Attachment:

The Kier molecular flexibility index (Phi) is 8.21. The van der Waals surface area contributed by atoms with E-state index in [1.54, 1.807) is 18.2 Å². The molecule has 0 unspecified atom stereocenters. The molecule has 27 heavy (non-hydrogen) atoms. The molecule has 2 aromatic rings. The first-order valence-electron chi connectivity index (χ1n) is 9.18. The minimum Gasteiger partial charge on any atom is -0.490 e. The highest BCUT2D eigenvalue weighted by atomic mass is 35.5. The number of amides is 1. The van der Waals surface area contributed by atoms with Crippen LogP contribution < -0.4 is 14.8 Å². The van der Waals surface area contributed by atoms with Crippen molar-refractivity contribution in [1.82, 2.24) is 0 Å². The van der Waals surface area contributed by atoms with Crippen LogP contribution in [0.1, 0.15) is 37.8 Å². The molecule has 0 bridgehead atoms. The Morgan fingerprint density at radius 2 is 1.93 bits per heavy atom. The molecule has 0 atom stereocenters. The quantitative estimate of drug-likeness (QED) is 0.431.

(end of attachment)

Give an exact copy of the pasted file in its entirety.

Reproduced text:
The Kier molecular flexibility index (Phi) is 8.21. The van der Waals surface area contributed by atoms with E-state index in [1.54, 1.807) is 18.2 Å². The molecule has 0 unspecified atom stereocenters. The molecule has 27 heavy (non-hydrogen) atoms. The molecule has 2 aromatic rings. The first-order valence-electron chi connectivity index (χ1n) is 9.18. The minimum Gasteiger partial charge on any atom is -0.490 e. The highest BCUT2D eigenvalue weighted by atomic mass is 35.5. The number of amides is 1. The van der Waals surface area contributed by atoms with Crippen LogP contribution < -0.4 is 14.8 Å². The van der Waals surface area contributed by atoms with Crippen molar-refractivity contribution in [1.82, 2.24) is 0 Å². The van der Waals surface area contributed by atoms with Crippen LogP contribution in [0.1, 0.15) is 37.8 Å². The molecule has 0 bridgehead atoms. The Morgan fingerprint density at radius 2 is 1.93 bits per heavy atom. The molecule has 0 atom stereocenters. The quantitative estimate of drug-likeness (QED) is 0.431.